The more modern Siamese cat that you may recognize in popular culture did not even begin to emerge until the 1950s and 1960s. Breeders selected for certain traits to achieve a particular look. Over time, the modern Siamese cat became the breed standard for cat shows due to its triangular head, long, slim body and neck, and slanted eyes.

Top 4 Unique Facts About the Applehead Siamese

1. All Siamese cats are white when they are born

Siamese cats come in four different color point varieties: seal, blue, chocolate, and lilac. In adulthood, they begin to display these colors in points across their bodies, including their faces, paws, ears, and tails. If you are looking for a Siamese cat in a particular color, you should wait to adopt until the cat’s color points have started to come through. Luckily, you won’t have to wait too long; the color starts to show after the cat is about a week old, though the process isn’t complete until it is about one full year of age.

2. The Applehead Siamese most closely resembles the original Thai breed

There are two major types of Siamese cats: the Applehead or Traditional Siamese and the Modern Wedge Siamese. While you may think of Siamese cats as being small and lanky, the original breed from modern-day Thailand was actually a much more muscular animal with round heads. The Applehead was bred by design to appear more like its Thai ancestor due to health issues within the breed after decades of breeding focused on the more angular, sleek look of the Modern Wedge Siamese.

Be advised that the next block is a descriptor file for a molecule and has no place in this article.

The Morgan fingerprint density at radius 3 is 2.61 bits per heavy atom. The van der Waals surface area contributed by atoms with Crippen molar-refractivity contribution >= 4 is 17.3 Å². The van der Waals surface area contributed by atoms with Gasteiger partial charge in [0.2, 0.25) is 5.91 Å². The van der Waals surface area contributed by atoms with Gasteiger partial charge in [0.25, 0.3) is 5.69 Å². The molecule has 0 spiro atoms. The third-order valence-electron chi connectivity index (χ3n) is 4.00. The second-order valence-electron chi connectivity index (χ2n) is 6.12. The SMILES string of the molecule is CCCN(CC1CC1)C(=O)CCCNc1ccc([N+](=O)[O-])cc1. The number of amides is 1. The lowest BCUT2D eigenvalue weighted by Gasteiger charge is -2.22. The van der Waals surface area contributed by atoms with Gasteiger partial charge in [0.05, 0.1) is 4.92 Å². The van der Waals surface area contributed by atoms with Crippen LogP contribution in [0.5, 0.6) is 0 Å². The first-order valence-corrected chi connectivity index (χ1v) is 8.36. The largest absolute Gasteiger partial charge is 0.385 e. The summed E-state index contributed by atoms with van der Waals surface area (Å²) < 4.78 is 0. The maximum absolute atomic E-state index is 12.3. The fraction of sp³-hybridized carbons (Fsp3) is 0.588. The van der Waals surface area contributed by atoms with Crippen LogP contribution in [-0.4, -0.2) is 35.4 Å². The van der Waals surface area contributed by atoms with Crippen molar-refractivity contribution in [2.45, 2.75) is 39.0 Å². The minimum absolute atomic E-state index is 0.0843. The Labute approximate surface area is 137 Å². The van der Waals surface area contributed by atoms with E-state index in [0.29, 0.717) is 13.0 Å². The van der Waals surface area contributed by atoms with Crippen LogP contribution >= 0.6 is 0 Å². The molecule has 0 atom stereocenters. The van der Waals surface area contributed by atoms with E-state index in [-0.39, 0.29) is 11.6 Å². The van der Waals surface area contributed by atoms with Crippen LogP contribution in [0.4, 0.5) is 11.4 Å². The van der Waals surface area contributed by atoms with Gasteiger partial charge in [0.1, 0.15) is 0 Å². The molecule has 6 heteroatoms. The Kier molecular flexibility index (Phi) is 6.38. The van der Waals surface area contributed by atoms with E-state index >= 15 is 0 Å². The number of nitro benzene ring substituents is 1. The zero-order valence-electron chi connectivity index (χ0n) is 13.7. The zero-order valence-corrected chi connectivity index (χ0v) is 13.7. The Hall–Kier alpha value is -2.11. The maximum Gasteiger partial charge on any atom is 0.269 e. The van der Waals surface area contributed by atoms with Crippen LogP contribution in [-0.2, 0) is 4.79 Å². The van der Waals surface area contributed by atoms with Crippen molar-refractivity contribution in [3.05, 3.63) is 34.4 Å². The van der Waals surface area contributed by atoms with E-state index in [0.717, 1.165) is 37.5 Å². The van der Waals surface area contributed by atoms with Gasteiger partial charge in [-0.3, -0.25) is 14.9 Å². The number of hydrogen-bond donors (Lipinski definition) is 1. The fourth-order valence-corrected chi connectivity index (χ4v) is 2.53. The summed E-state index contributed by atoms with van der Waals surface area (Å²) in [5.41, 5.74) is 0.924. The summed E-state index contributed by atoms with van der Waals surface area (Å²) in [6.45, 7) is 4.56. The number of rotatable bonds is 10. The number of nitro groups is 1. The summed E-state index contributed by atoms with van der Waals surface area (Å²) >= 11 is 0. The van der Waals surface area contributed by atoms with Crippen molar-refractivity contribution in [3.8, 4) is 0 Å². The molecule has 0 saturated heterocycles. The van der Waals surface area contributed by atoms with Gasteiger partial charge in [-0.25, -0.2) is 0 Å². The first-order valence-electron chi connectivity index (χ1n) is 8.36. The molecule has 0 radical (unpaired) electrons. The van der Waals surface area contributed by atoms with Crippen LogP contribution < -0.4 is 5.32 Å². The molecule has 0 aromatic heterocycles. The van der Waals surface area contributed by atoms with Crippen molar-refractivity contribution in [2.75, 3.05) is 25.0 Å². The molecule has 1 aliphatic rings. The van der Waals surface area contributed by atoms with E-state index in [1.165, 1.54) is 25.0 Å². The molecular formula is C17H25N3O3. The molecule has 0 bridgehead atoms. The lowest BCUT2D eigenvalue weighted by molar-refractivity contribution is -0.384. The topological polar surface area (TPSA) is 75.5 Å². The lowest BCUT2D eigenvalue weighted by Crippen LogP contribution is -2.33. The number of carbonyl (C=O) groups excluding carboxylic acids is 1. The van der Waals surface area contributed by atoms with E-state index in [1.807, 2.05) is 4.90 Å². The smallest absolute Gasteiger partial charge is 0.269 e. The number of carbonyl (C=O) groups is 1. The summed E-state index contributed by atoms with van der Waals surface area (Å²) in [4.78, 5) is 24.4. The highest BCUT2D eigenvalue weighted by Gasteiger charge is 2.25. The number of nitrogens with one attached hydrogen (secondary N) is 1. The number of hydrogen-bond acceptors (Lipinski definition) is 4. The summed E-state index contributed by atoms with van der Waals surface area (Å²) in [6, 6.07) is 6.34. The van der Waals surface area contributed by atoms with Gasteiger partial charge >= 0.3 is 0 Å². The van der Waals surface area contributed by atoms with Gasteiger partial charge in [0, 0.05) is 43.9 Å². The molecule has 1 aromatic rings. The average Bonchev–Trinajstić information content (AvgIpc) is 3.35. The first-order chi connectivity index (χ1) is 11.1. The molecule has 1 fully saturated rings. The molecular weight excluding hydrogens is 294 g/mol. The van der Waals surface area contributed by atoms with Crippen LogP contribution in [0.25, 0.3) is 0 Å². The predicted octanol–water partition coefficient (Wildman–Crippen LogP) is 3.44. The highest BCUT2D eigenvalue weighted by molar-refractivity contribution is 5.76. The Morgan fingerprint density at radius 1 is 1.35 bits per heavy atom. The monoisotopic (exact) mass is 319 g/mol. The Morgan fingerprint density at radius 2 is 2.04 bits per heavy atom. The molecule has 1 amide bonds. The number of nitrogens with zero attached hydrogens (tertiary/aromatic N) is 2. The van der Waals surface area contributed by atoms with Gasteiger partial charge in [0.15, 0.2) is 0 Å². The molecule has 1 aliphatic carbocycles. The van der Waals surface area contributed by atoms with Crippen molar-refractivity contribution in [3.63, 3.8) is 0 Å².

3. The term “apple-head” was originally a derogatory term

In Great Britain, the term “old-style” is preferred to “applehead” because it has negative connotations. In the United States, however, the term has stuck and become a term of endearment for these ever-elegant creatures.

4. The Applehead goes by a few different names

These cats are also referred to as the “Thai breed” by the International Cat Association. In Thailand, it goes by the name Wichienmaat.

Applehead Siamese Health Problems

While the Applehead tends to be healthier than its modern relative, every animal is prone to certain health problems. If you are interested in adopting an Applehead Siamese cat, you should know that they may be susceptible to some of the following health issues: